Men, to clean their penises for preventing sexually transmitted diseases, have used soap and water (N. O'Farrell, Soap and Water Prophylaxis for Limiting Genital Ulcer Diseases and HIV-1 Infection in Men in Sub-Saharan Africa, Genitourin-Med, 69(4), pp. 297-300, 1993). However, this method is not as easy for women to clean the vaginal cavity due to practical reasons.
Many methods can be used to prevent pregnancy. The use of a condom is one of the most common and effective methods to prevent unwanted pregnancy. However, due to many reasons, as stated in the above paragraphs, people do not want to use a condom. For adolescents, the rate of condom use is lower than adults, due to many known and unknown reasons. Since teenage pregnancy is one of the most unwanted consequences of the sexual activity, it is necessary to have some alternative methods to prevent unwanted pregnancy. The significant removal of semen from the vagina can largely reduce the chance of pregnancy.
Several instruments have been invented for washing the vagina. William Sims introduced a vagina washing system that included water as a washing solution, a washing device and a vagina opener with a solid wall (U.S. Pat. No. 258,140, May 16, 1882). The use of this system cannot effectively clean the vaginal cavity due to the fact that the vagina opener creates a dead space between the outside wall of the opener and the vaginal cavity, in which the washing solution cannot reach. The second problem associated with the Sims' vaginal washing system is that it is very inconvenient to carry this system when the user is traveling. Also, a more efficient vagina washing solution, rather than just water, is needed. Therefore, there is a need to improve the Sims system. Anthony E. Magoris invented a spectrum-like tool for cleaning the vagina (U.S. Pat. No. 471,647, Mar. 29, 1892). Edward B. Cantor (U.S. Pat. No. 2,792,003, May 4, 1957), John R. Lane (U.S. Pat. No. 735,276, Aug. 4, 1903), and Arthur E. Wilde (U.S. Pat. No. 1,080,395, Feb. 19, 1913), all invented a syringe-like tool for cleaning the vagina. All of the above devices have the same problem in that a dead space is created between the wall of the vagina opener and the vaginal cavity, and the washing solution cannot reach that dead space. Henricus W. Westlake created a vaginal irrigator (U.S. Pat. No. 693,358, Feb. 11, 1902). Four disadvantages exist in Westlake's system: (1) it is relatively difficult to manufacture Westlakes' device; (2) the device is not easy to use by the individual; (3) it is expensive to purchase the whole device; and (4) the system creates a dead space between the outside wall of the device and the vaginal cavity. Lucie et al. designed a fluid dispensing device for introducing therapeutical liquid into the vagina (U.S. Pat. No. 3,010,454, Nov. 28, 1961). Ellis presented a disposable douche syringe for feminine hygiene (U.S. Pat. No. 3,144,866, Aug. 18, 1964). Like the other tools mentioned above, Lucies' and Ellis' devices could not create a space between the surface of the vaginal cavity and the outside wall of the devices. All of the introduced liquid would flow out of the vagina under pressure. The lower part of the vaginal cavity would most likely be washed, but the whole vaginal cavity would not be effectively cleaned.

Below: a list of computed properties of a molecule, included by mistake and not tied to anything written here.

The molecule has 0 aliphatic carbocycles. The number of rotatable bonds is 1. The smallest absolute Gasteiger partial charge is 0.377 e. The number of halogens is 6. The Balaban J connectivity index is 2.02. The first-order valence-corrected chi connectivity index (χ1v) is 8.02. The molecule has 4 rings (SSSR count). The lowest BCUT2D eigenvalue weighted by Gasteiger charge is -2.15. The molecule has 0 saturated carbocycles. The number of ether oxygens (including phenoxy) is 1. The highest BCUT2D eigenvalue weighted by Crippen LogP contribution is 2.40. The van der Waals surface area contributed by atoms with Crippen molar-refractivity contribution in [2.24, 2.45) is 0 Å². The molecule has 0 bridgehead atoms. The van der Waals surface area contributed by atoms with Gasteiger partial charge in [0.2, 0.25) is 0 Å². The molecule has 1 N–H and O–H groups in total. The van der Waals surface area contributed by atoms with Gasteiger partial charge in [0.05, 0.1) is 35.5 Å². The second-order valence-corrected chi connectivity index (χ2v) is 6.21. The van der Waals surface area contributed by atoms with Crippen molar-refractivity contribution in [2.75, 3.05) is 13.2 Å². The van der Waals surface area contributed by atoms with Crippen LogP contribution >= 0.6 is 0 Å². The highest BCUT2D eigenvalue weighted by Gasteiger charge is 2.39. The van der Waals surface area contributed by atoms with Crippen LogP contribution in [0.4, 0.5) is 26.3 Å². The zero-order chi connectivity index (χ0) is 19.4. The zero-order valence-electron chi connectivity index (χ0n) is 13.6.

Furthermore, all the currently taught vaginal cleaning devices and douche bags not only reduce/eliminate pathogenic substances in the vagina, but also eliminate the health-promoting bacteria, such as lactobacilli. Without a normal microflora in the vagina, many other problems may occur, such as the increased risk of allergic reactions. The present invention provides an improved system to efficiency clean the vagina and to help to maintain the normal microflora of the vagina.
The present invention is a method to meet women's needs by providing a simple, cheap, highly effective and easily operable tool to remove semen from the vaginal cavity that may result in the prevention of pregnancy. The present invention is to a method to remove/reduce the existence of newly introduced infectious agent(s) in the vagina, which may result in preventing sexually transmitted diseases. The present invention is to a method to shorten the duration of the waste metabolites staying in the vagina that may result in decreasing discomfort. And, additionally, the present invention is to a method to maintain a healthy microflora in the vagina.
The present invention discloses a vagina cleaning system. The vagina cleaning system comprises an opener for increasing vagina cleaning efficiency, an easily operable cleaning-solution injector, a multi-functional vagina cleaning solution, and a device for adding health-promoting probiotic bacteria into the vagina.
FIG. 1 shows a penis-shaped vagina opener, according to one embodiment of the present invention.
FIG. 2 shows a three-legged shaped vagina opener, according to one embodiment of the present invention.
FIG. 3 shows a cleaning solution sprayer, according to one embodiment of the present invention.
FIG. 4 shows a multi-hole cleaning solution sprayer head, according to one embodiment of the present invention.